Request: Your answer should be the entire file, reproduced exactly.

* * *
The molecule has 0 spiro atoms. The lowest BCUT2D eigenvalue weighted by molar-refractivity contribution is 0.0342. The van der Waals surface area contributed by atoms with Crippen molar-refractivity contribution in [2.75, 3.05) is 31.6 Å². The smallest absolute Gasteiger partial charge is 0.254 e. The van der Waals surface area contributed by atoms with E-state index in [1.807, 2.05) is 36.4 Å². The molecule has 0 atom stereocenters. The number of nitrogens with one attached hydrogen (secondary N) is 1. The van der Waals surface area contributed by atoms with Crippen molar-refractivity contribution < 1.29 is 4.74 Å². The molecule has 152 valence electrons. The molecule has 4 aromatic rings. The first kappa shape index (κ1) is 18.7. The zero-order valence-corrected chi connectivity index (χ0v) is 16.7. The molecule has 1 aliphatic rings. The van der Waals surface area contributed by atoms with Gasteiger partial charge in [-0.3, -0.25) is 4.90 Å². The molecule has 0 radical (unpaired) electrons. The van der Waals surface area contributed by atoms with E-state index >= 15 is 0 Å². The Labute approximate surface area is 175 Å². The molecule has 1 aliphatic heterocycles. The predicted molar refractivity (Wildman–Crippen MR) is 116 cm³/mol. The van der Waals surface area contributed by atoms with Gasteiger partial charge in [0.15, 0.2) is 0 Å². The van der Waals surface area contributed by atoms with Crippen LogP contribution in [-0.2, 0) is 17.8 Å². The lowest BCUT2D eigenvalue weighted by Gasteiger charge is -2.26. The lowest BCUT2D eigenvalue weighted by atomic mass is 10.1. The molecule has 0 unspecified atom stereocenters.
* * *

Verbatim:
The molecule has 0 spiro atoms. The lowest BCUT2D eigenvalue weighted by molar-refractivity contribution is 0.0342. The van der Waals surface area contributed by atoms with Crippen molar-refractivity contribution in [2.75, 3.05) is 31.6 Å². The smallest absolute Gasteiger partial charge is 0.254 e. The van der Waals surface area contributed by atoms with E-state index in [1.807, 2.05) is 36.4 Å². The molecule has 0 atom stereocenters. The number of nitrogens with one attached hydrogen (secondary N) is 1. The van der Waals surface area contributed by atoms with Crippen molar-refractivity contribution < 1.29 is 4.74 Å². The molecule has 152 valence electrons. The molecule has 4 aromatic rings. The first kappa shape index (κ1) is 18.7. The zero-order valence-corrected chi connectivity index (χ0v) is 16.7. The molecule has 1 aliphatic rings. The van der Waals surface area contributed by atoms with Gasteiger partial charge in [-0.3, -0.25) is 4.90 Å². The molecule has 0 radical (unpaired) electrons. The van der Waals surface area contributed by atoms with E-state index >= 15 is 0 Å². The Labute approximate surface area is 175 Å². The molecule has 1 aliphatic heterocycles. The predicted molar refractivity (Wildman–Crippen MR) is 116 cm³/mol. The van der Waals surface area contributed by atoms with Gasteiger partial charge in [0.15, 0.2) is 0 Å². The van der Waals surface area contributed by atoms with Crippen LogP contribution in [-0.2, 0) is 17.8 Å². The lowest BCUT2D eigenvalue weighted by Gasteiger charge is -2.26. The lowest BCUT2D eigenvalue weighted by atomic mass is 10.1. The molecule has 0 unspecified atom stereocenters.